SCRIPT: Giving in America: The Glitz vs. the Poor 12/05

'Tis the season of giving. And that means it's make or break time for charities. A time for glamorous fundraisers in glittering halls. A time when people with money turn out to be wined and dined and write checks. Turns out, people are giving more and more. So why are the poor getting a smaller percentage? We asked Chief Investigative Correspondent Brian Ross to find out.

R. COURI HAY, PUBLICIST

In New York City, it's all around charities. Social life in New York revolves around giving. And so every single night there are five, six, maybe even ten parties during the busy season a night where you can go and give to a worthy cause.

BRIAN ROSS, ABC NEWS

Separating the rich, the powerful and the famous from their money has become a crucial part of what's known in New York and Hollywood as the charity game.

HOLLY PETERSON, "NEWSWEEK"

Brian, I would call this a game of keeping up, catching up, and sucking up. You have to be in the right crowd. You have to be seen as a generous person, and you always, always have to give money to your boss' favorite charity.

BRIAN ROSS

When it comes to charity in these circles, nothing but the best will do, creating a level of opulence that can seem incredibly out of place if the true goal is to help the needy.

R. COURI HAY

It's glamorous and the women look beautiful, and everyone's dressed up in beautiful gowns and jewels. But they're raising millions of dollars while they do it, and they're looking good. Well, wow. I mean, what could be better than that?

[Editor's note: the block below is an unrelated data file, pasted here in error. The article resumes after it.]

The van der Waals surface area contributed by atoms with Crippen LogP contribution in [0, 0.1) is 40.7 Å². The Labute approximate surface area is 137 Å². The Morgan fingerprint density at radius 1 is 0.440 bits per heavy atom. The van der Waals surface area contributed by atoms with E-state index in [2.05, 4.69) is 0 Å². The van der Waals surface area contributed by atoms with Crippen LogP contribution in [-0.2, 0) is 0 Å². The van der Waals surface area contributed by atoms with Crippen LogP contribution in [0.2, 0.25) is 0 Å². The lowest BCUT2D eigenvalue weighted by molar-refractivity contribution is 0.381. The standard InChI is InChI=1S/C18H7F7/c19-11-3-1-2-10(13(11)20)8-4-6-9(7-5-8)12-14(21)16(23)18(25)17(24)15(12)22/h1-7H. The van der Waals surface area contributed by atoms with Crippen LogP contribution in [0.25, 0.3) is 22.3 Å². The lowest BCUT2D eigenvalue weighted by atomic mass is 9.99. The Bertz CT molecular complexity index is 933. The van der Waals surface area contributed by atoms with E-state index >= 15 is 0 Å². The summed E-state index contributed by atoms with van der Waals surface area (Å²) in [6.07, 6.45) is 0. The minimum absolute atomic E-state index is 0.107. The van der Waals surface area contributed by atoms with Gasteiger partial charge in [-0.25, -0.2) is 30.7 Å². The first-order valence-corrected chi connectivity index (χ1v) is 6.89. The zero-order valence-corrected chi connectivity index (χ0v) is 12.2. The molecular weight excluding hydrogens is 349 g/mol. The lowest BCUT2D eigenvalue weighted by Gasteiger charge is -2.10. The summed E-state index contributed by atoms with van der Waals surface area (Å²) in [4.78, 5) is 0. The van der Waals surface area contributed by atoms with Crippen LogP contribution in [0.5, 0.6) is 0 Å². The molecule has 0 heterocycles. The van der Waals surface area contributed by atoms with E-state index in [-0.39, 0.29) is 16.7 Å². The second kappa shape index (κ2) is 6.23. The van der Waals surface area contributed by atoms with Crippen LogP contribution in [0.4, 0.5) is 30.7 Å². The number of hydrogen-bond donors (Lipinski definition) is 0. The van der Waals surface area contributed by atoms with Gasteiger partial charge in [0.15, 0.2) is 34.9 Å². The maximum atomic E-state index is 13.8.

BRIAN ROSS

R. Couri Hay is a publicist who makes his living in the charity game. Trying, as he says, to marry luxury and philanthropy.

R. COURI HAY

It is not easy to raise a million dollars. And so it's got to be glamorous and exciting. Celebrities really help. Oh, boy.

ANGELINA JOLIE, ACTRESS

I'm very honored to be here tonight to support Witness and its critical work in Sierra Leone.

R. COURI HAY

We're still in celebrity culture. So, everybody wants a celebrity at the party.

JIM CARREY, ACTOR

I believe in charity. I just don't believe in talking about it.

R. COURI HAY

You know, you add a celebrity, you're adding excitement, and people pay money to be near a celebrity.

BRIAN ROSS

Americans are expected to give some $250 billion to charity this year. Much of it in these next few weeks before the end of the year when donations must be in to count for a tax deduction. So now the charity game is in full swing.

HOLLY PETERSON

It's a chance for these people to show off their wares, to show how much money they've made, to show how well they're doing, to show how beautiful they are, to show how thin they are and to show how chic they are.

BRIAN ROSS

"Newsweek" Contributing Editor Holly Peterson knows all about it firsthand. She's written about and is part of the upper crust of the New York social scene. A kind of Park Avenue whistleblower.

HOLLY PETERSON

I've played this game myself. I chair about four charities a year.

BRIAN ROSS

You chair four charities.

HOLLY PETERSON

Uh-huh.

BRIAN ROSS

And how do you get people to give to your charities?

HOLLY PETERSON

I have generous friends. The key is to get glamorous, important, rich and powerful people on your board.

BRIAN ROSS

And if you don't have them?

HOLLY PETERSON

If you don't have them, you're screwed.

BRIAN ROSS

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